Memorable Manitobans: Robert McDonnell Thomson (1869-1916)
Lawyer, real estate developer, military officer.
Born at Hamilton, Ontario on 4 July 1869, son of James Thomson, he came to Manitoba as a child. During the 1885 North West Rebellion, he served with the 13th Winnipeg Field Battery. He later worked as a lawyer with the Winnipeg firm of Thomson, Jameson and McWilliams but remained active in military affairs, helping to organize the 79th Winnipeg Cameron Highlanders in 1910.
Thomson developed the Wildwood Park area of south Winnipeg, where he had a large mansion designed by local architect Cyril Chivers. Before he could occupy the house, however, he joined the Canadian Expeditionary Force during the early days of the First World War and went overseas, where he was killed in battle. Prior to departing Canada, he offered the house to the federal government for use as a convalescent hospital for soldiers but the offer was not accepted. In 1934, after sitting empty since its construction, the Thomson residence became home for the Ravenscourt School for Boys, predecessor of St. John’s Ravenscourt School.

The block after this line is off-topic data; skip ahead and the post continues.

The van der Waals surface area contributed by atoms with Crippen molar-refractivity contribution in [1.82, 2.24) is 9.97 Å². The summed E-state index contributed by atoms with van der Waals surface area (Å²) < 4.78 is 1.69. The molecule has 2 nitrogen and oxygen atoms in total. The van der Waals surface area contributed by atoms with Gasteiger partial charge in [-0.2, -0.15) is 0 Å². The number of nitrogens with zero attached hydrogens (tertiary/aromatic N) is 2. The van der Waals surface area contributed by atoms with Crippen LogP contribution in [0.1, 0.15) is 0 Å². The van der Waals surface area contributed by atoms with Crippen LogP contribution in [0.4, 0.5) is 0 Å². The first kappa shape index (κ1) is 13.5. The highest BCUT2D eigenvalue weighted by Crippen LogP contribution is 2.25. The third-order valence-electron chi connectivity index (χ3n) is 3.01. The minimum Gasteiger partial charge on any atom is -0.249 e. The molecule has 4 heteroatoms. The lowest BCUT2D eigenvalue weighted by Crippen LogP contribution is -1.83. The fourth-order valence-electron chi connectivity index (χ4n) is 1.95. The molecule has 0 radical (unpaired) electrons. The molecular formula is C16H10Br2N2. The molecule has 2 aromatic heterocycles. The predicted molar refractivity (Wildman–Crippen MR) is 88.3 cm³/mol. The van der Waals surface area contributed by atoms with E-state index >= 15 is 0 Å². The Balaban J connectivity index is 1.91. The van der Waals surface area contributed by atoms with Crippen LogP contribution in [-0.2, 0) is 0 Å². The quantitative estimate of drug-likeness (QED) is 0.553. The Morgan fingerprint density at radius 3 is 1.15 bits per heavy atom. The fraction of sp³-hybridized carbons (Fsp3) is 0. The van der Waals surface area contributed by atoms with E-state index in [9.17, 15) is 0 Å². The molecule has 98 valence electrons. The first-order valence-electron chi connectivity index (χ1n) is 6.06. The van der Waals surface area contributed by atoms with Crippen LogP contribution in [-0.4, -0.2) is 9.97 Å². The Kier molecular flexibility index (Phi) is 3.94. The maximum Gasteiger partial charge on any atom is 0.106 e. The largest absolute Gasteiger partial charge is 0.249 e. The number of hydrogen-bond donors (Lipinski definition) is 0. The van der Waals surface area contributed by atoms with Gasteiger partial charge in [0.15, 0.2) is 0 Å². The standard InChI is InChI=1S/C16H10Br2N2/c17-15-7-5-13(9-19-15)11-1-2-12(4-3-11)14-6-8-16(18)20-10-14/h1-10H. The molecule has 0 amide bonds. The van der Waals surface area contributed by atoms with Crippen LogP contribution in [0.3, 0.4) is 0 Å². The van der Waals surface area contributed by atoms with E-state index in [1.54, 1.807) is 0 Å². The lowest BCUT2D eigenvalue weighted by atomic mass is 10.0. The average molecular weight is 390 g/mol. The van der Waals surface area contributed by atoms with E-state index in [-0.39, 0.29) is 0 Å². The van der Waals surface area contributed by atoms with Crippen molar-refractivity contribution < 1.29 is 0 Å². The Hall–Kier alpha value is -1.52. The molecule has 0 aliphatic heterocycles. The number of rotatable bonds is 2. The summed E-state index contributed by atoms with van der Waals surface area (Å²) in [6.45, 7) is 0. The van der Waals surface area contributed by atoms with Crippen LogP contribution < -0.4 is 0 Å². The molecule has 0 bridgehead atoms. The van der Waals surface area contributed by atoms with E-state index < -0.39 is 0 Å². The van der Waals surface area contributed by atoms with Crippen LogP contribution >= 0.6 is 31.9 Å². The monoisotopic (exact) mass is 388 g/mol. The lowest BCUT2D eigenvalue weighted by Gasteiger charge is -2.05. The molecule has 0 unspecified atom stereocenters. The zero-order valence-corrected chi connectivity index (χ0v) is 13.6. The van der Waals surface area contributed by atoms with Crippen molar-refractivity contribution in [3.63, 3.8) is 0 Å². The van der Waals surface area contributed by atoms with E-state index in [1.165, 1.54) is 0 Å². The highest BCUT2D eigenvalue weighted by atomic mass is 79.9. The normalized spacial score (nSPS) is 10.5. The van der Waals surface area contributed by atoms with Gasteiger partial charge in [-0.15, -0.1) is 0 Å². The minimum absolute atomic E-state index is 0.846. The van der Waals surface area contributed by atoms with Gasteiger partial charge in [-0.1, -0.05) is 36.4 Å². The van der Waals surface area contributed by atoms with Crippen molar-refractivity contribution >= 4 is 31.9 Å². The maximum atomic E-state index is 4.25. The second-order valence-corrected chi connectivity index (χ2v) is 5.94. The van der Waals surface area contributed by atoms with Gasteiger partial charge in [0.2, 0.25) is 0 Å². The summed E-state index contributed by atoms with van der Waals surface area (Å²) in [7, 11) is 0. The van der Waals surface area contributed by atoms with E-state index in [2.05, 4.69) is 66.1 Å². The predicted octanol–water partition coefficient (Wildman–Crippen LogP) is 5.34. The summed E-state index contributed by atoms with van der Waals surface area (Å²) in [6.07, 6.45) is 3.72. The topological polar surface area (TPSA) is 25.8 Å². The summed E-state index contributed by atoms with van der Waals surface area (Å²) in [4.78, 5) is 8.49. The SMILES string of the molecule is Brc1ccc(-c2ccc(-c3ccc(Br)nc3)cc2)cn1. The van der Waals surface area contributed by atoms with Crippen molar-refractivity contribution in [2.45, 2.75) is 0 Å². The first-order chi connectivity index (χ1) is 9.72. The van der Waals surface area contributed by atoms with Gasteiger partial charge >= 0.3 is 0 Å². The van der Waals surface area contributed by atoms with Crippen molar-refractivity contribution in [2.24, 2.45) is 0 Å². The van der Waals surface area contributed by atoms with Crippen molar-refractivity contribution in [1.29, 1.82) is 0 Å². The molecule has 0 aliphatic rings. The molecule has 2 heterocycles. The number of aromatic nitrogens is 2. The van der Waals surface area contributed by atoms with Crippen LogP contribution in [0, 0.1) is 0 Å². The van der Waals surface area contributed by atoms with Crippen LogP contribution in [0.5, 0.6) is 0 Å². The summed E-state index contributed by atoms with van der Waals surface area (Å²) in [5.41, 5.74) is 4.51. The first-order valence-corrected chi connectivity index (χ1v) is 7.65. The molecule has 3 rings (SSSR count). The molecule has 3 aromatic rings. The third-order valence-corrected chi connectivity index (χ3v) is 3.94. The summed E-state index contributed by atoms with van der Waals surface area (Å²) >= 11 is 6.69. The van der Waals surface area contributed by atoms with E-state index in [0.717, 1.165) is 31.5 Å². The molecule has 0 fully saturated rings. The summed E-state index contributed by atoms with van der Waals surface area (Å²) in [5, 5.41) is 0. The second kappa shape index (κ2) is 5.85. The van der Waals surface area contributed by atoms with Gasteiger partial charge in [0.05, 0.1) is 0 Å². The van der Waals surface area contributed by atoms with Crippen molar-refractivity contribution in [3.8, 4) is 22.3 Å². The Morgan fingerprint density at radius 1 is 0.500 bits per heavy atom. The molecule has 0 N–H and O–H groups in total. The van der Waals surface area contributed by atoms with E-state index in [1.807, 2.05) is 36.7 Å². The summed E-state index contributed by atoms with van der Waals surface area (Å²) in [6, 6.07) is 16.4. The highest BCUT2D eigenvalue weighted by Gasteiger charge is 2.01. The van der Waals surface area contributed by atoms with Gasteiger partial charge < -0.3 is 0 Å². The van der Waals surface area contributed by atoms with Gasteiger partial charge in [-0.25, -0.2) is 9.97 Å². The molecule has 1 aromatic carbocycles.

Around 1913, he married Janet Catherine Taylor Gordon, a daughter of Thomas W. Taylor and widowed sister-in-law of Rev. Charles W. Gordon. He was a founding member of the St. Charles Country Club (1905).
He died on 8 October 1916.
Attestation papers, Canadian Expeditionary Force, Library and Archives Canada.
“Lieut.-Col. Thomson dead of wounds,” Manitoba Free Press, 12 October 1916, page 1.
This page was prepared by Gordon Goldsborough.
Page revised: 14 July 2013
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